Funding: the critical issue

Governments cannot pay subsidies directly to individual CSPs – doing so would breach EU state-aid rules designed to protect competition. The rules state that infrastructure investment or loans have to be made available to all CSPs, and not just targeted at individual players in the market.

To accommodate these rules, the German government is considering a subsidy to local governments that would in turn invest in new ducts for laying fiber-optic cables. Access to the ducts would be open to all CSPs on equal terms.

Alternatively, government may push funding straight to the industry as a whole, in the form of underwriting bonds issued by CSPs to fund the rollout of next-generation networks. The guarantee of government support, given equally to all CSPs, would reassure investors who are nervous about funding projects in the current climate.

France, like Britain, has pledged to give all households access to broadband by 2012. The country’s government plans to issue a tender early this year for CSPs interested in running its broadband universal service. The Spanish government also made a proposal on universal access at the end of last year, although it did not explicitly mention providing a stimulus to the wider economy as a reason for the move.

Governments are, however, dependent on bidders coming forward to run their broadband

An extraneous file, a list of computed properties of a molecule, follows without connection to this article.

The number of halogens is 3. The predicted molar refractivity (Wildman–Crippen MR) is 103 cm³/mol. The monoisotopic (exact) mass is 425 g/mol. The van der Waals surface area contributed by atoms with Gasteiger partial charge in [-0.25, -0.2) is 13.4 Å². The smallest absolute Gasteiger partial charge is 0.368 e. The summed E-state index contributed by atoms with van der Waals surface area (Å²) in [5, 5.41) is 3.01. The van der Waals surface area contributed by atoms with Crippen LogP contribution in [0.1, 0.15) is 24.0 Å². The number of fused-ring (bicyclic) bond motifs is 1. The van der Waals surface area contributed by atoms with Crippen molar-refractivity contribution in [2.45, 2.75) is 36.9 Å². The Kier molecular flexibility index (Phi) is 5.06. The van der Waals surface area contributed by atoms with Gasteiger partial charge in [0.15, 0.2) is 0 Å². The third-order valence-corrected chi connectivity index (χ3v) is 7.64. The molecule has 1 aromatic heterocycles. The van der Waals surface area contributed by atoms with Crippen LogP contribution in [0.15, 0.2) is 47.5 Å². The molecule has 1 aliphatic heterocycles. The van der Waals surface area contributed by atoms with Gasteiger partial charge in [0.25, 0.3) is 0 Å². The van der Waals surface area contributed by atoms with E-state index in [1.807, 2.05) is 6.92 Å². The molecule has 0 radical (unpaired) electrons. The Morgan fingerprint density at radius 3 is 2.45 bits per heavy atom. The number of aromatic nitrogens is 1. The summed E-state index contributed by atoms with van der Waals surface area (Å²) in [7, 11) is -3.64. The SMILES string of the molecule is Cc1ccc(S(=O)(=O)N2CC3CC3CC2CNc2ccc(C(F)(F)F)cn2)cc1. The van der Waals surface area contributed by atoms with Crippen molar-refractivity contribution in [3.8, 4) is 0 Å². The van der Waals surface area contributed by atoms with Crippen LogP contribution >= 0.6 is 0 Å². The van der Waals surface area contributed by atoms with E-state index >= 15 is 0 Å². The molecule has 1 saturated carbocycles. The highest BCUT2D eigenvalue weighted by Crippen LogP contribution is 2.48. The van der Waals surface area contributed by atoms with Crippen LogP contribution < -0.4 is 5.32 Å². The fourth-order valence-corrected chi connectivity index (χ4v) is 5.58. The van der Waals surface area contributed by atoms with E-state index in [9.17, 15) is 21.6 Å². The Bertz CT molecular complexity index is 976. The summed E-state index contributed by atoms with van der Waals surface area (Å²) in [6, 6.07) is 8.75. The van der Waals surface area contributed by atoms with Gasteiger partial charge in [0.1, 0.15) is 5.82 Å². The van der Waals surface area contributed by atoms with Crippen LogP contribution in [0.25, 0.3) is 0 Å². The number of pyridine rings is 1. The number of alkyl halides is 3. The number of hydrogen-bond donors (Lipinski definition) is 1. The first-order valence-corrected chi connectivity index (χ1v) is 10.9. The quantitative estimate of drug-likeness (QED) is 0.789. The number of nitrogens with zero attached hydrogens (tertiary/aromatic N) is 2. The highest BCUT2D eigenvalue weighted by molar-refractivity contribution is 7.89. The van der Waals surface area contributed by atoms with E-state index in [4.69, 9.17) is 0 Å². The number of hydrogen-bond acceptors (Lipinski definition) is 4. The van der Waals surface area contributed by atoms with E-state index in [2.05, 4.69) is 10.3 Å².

universal services, a possible weakness. They have no power to compel CSPs to cooperate in providing universal service because broadband does not fall under the universal service obligation (USO) in European telecoms laws. In their current review of EU telecoms legislation, national regulators have not proposed adding broadband to the USO, although the process has not been finalized.

Individual governments can still include broadband as a universal service obligation, but
have no powers of enforcement under EU law.

With funding and enforcement such big hurdles, do you think the EU will ever agree to a workable universal service program for its citizens?

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3G sweeps across Latin America

Latin American subscribers are taking up mobile broadband with enthusiasm. Just ask executives at América Móvil, the region’s leading communications service provider (CSP), which has successfully launched 3G services in 15 Latin American markets since last year.

“There has been an explosion in the use of mobile internet access. Mobility plus data is what customers want and we are seeing very good results with 3G,” says Marco Quatorze, Director of Value Added Services for América Móvil. “Fixed broadband penetration is limited in Latin America. 3G brings a new way to access internet services. With the mobile we are offering many people their first experience of personal internet access, which is really important because the internet is a necessity in the 21st century, not a luxury.”

Quatorze also reports that the sheer convenience of mobile broadband is appealing to customers. “It is so easy to install a PC dongle. Customers simply plug it in, avoiding the inconvenience of a technician visiting their house to install fixed access. This convenience means that people will pay the 20% higher tariffs for mobile broadband compared to fixed broadband.”

PC dongles open new revenue streams